Hospital denies life saving transplant to child because of special needs

This was posted yesterday but closed because it linked to a blog post instead of a news article. It’s hit the news now. An adorable 3-yr-old girl named Amelia has 6-12 months to live if she doesn’t get a new kidney. Her family isn’t asking for a donor kidney, but is giving one themselves. They just need a surgeon to do her surgery.

The Children’s Hospital of Philadelphia kidney transplant doctor refuses to do her surgery because the girl has an intellectual disability. He says she won’t have any “quality of life” to have to continue living with “mental retardation” so he’d rather she just die. The doctor then berated the mother for her and her family loving the little girl and being informed and involved in her care.

The hospital put a press release out on their facebook page. It’s mumbo-jumbo lawyer talk which says that it wasn’t just because she has an intellectual disability, but also because she won’t live independently when she’s an adult. In other words, it is just because of her lower IQ. The American Journal of Transplantation directly refutes this as a basis for denying transplants, which I’ll post as a follow-up.

Two more women have come forward saying the same hospital discriminated against others in the same way.

“We were told that at CHOP that our daughter would not be eligible for a liver transplant because of cognitive impairment and because she would not achieve ‘independent living’ - those were the reasons given. Not medical ones, but ones based on value-judgements regarding intellectual disability.”

“I might be willing to think there is some other reason behind Amelia’s denial if I didn’t know another family that was told something very similar recently. Spin PR all you want to, but please think seriously about revising your policies.”

News Article:

Mom’s Story:

A Petition:

The Hospital’s Facebook:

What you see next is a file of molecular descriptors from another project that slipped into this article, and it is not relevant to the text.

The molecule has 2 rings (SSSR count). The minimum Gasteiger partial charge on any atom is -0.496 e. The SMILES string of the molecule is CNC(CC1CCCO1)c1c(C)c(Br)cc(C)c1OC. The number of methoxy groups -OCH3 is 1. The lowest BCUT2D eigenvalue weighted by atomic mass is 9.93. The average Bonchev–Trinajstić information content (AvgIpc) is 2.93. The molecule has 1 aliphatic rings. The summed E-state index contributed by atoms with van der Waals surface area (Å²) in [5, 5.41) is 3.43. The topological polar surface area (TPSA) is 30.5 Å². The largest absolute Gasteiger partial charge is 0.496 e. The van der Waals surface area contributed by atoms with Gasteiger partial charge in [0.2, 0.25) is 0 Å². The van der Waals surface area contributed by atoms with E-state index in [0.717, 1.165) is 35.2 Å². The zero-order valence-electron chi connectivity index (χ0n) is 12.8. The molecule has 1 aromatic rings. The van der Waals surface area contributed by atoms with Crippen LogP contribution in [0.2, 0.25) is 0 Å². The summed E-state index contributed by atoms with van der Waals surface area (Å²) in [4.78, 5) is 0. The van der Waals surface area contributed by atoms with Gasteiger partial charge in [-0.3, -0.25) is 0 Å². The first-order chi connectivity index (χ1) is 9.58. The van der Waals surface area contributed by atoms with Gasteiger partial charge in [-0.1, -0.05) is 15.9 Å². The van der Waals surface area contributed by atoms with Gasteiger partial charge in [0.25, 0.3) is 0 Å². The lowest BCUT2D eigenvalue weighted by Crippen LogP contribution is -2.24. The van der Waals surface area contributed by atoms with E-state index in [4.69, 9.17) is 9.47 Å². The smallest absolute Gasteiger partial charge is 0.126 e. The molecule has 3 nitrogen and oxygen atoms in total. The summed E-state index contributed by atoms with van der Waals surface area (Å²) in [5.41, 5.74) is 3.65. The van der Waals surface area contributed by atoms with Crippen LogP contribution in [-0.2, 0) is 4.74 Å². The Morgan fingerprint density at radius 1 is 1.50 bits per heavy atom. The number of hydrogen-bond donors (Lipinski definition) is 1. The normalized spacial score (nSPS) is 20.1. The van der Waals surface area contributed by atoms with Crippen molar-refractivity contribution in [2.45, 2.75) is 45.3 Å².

A woman on facebook found this and posted it to the hospital’s page there.

From American Journal of Transplantation 2010; 10: 727–730

N. Panocchiaa,*, M. Bossolaa
Hemodialysis Service, Department of Surgery, Catholic University, Rome, Italy
and G. Vivanti, Department of Psychiatry and Behavioral Sciences,
University of California, Davis, CA
*Corresponding author: N. Panocchia,

Excerpted from “Transplantation and Mental Retardation: What Is the Meaning of a Discrimination?”

"Why patients with MR are usually excluded from access to transplantation

The following four arguments are usually reasons why patients with MR are excluded from solid-organ transplantation:

  1. Reduced life expectancy. This is a belief and not a reality. It is well known that 80% of people affected by Down syndrome live 50 years or more (in 1929, the life expectancy in the population was 9 years). In any case, since worldwide patients aged more than 65 years may be candidate to transplantation, such argument falls short.
  1. Reduced or absent cognitive skill to comply with complex posttransplant, antirejection medication regimens. This is true, but compliance is increased by family and social support, as reported in the above-mentioned studies. Moreover, according to this argument children without MR should not be eligible to solid-organ transplantation. In addition, with regard to renal transplantation, how is it possible to assume that an end-stage renal disease patient, who is compliant to hemodialysis, will not be compliant to renal transplantation procedures?